Interestingly enough the triple model I get from parsing the
above xml that way is (nearly) exactly the same as the triple model
I get from parsing the closest rdf/xml I could get that resembles
the xml above:

<?xml version="1.0" encoding="utf-8"?>
    <atom:feed atom:version="draft-ietf-atompub-format-03: do not deploy"
     xmlns:atom="http://purl.org/atom/ns#draft-ietf-atompub-format-03"
     xmlns:rdf="http://www.w3.org/1999/02/22-rdf-syntax-ns#">
      <atom:head rdf:parseType="Resource">
        <atom:title>Example Feed</atom:title>
        <atom:link atom:href="http://example.org/"/>
        <atom:updated>2003-12-13T18:30:02Z</atom:updated>
        <atom:author rdf:parseType="Resource">
          <atom:name>John Doe</atom:name>
        </atom:author>
      </atom:head>
    <atom:entry rdf:parseType="Resource">
        <atom:title>Atom-Powered Robots Run Amok</atom:title>
        <atom:link atom:href="http://example.org/2003/12/13/atom03"/>
        <atom:id>vemmi://example.org/2003/32397</atom:id>
        <atom:versionid>vemmi://example.org/2003/32397</atom:versionid>
        <atom:updated>2003-12-13T18:30:02Z</atom:updated>
      </atom:entry>
    </atom:feed>

So that would tend to indicate that we are close to the intuitions of 
the original
developers of rdf/xml.

Now how do we ever get to fill in the blank nodes that are so 
plentifully spread around?
Well again with the help of the ontology, and especially properties 
that are both functional,
inverse functional, symmetric and transitive: ie: identity properties.

So if for example the versionid property were such an identity property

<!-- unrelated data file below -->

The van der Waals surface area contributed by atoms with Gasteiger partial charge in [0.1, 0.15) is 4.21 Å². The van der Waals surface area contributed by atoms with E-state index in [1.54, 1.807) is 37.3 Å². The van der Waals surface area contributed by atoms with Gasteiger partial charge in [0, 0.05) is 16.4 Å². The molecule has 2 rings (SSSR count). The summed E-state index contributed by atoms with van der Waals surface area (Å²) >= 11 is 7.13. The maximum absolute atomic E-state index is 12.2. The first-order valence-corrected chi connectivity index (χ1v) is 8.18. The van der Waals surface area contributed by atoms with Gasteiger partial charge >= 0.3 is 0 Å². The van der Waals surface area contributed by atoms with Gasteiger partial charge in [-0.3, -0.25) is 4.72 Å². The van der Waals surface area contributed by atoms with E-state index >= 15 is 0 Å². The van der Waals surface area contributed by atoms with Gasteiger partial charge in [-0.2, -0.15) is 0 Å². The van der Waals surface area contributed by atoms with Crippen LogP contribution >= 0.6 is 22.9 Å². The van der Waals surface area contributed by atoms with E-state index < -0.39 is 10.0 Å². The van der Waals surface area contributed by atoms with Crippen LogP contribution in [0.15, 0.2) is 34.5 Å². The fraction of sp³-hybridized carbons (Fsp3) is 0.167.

then we could
deduce from the above graph the following graph:


_f --feed--->_f1
              |---head--->_h1
              |           |---title-->"example Feed"
              |           |---link--->_l1
              |           |             |--href----> 
<http://example.org/>
              |           |--updated->"2003-12-13T18:30:02Z"
              |           |--author-->_a1
              |                       |---name--->"John Doe"
              |                       |---mbox--->"john@doe.com"
              |--entry--> <vemmi://example.org/2003/12/13/atom03/v1>
                             |--title-->"Atom Powered Robots Run Amok"
                             |--link--->_l1
                             |          |--href-----> 
<http://example.org/2003/12/13/atom03>
                             |--id-------> 
<vemmi://example.org/2003/12/13/atom03>
                             |--updated-->"2003-12-13T18:30:02Z"


This oddly enough still leaves a problem with xml like the following

<entry>
    <generator
        uri="https://bloged.dev.java.net/"
        version="0.5">BlogEd</generator>
</entry>

which is exactly the same type of xml that does not seem to be parsable 
in rdf-xml

perhaps that should be

_e1
  |------generator---->_g ---rdf:text-->"BlogEd"
                        |----uri---> <https://bloged.dev.java.net/>
                        |--version-> "0.5"
  
                       
Received on Thursday, 13 January 2005 02:02:05 GMT